Essentially, Dudley said that the Fed will NOT be substituting B/S policy tweaks for Fed hikes, which as noted had quickly become the new market narrative in short-order. He was clearly taken aback by the market reaction to his comments and viewing them as a statement on the Fed looking to reduce the scale of the overall 2018 hiking landscape. In turn, the price-action via the stop-outs and unwinds in the front-end trades over the past week were violently reversed this afternoon.
Indeed, as the chart below shows, the vollume in the Eurodollar spread was the highest since election night!
Some other aftereffects: nominal yields turned sharply higher. Breakevens turned off their worst levels too. UST curves flattened. The US Dollar screamed higher against everything from G10 to EM (everybody’s recent ‘fave’ high-yielding longs as it seemed the Dollar was ‘stuck’).
In equities, the higher rates dynamic reinvigorate “cyclicals” and “value” factor, while “defensives” / “low volatility” / “anti-beta” factor market-neutral rolled over. And as I’ve been pointing-out, “growth” logically settled-back too, as it had become a hyper-crowded “hiding-place” over the course of the year as investors sought stocks which could perform without fiscal policy and interest rate exposure. Thus, FAANG and PANE (FB, AAPL, AMZN, NFLX, GOOGL and PCLN, AMZN, NFLX, EXPE story stocks in tech / consumer discretionary) lagged broad index on the day. Thus ‘momentum’ market-neutral reversing lower on the day too.
As such, I’m getting sudden jolts of confidence from the last of the ‘reflation hold-out’ clients, now feeling really emboldened. And for the folks who didn’t cover their rates shorts or unwind their ED$ curve trades, there are now STATUES being built for Dudley in various fund offices around midtown.
The one RISK that I see right now for ‘risk’ is this: that we are seeing the largest move TIGHTER in ‘real rates’ since the day post-March Fed hike. This idea of “tightening faster than we are growing” / “inflating faster than we’re growing” continues to be a concern to monitor.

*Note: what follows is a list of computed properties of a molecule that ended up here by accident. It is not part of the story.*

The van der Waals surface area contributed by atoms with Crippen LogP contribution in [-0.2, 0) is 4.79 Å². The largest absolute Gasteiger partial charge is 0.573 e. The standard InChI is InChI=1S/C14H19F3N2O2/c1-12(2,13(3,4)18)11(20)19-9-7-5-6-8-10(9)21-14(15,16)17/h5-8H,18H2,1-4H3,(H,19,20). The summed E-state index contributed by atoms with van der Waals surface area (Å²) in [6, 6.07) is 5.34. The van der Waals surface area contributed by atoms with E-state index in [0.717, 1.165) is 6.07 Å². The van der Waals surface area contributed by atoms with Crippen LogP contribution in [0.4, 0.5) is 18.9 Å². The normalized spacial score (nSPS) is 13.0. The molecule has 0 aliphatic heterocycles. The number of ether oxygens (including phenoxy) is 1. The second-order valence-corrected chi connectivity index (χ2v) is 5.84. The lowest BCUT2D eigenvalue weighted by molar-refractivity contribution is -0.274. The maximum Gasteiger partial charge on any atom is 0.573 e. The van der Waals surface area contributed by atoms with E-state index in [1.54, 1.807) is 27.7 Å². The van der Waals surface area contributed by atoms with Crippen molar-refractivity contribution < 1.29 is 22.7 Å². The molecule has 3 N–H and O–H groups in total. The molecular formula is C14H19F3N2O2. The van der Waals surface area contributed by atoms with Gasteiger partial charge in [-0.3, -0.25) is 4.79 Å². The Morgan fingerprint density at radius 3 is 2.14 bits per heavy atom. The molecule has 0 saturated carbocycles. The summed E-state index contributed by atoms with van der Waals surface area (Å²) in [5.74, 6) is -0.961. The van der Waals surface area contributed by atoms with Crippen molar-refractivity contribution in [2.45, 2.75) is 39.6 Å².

Bloomberg opined also, noting that Dudley comments benefited a fresh wave of hawkish Eurodollar Bets. Re-established downside options positioning across eurodollars unexpectedly benefited from Dudley comments Friday as focus shifts to clarity from Yellen on Monday. Signs are emerging that traders are looking to re-establish eurodollar put positions across 2018 maturities, potentially a sign that the rally in reds -- triggered by Dudley’s comments a week ago -- may have been overdone. Friday’s CME open interest changes rose in June 2018 eurodollar puts by 106k contracts; largest gains across 9762 (+25k), 9800 (+30k) and 9812 (+48k) strikes consistent with downside trades initiated Thursday.
While open interest is starting to build again across June-18 eurodollar puts, there has been a sharp drop in Jun-17 open interest, reflecting position liquidation. Latest CFTC positioning data, covering week ending April 4, shows speculators adding $1.8M/DV01, to record eurodollar shorts. Earlier this week, a purge of eurodollar positions saw heavy losses, one of which included a trade liquidated Wednesday for a $15m hit, across Jun/Sept./Dec mid-curve eurodollar spreads from March 1. The purge came as a result of a collapse in eurodollar spreads, along with the Fed probability term structure which inverted as the rate-hike probability edged higher for June 2017 but then fell further out after Dudley’s comments last week.
If all of this sounds overly technical for regular equity traders, don't worry it is, however the implications for the yield curve, and thus the reflation trade, or what's left of it, are substantial.
It also means that as we pointed out yesterday, suddenly focus has intensified on Janet Yellen, who’s scheduled to speak at 4pm Monday at University of Michigan, taking questions from the audience and Twitter. What she says may roil if not the equity market, then certainly lead to a new set of big headaches for eurodollar traders.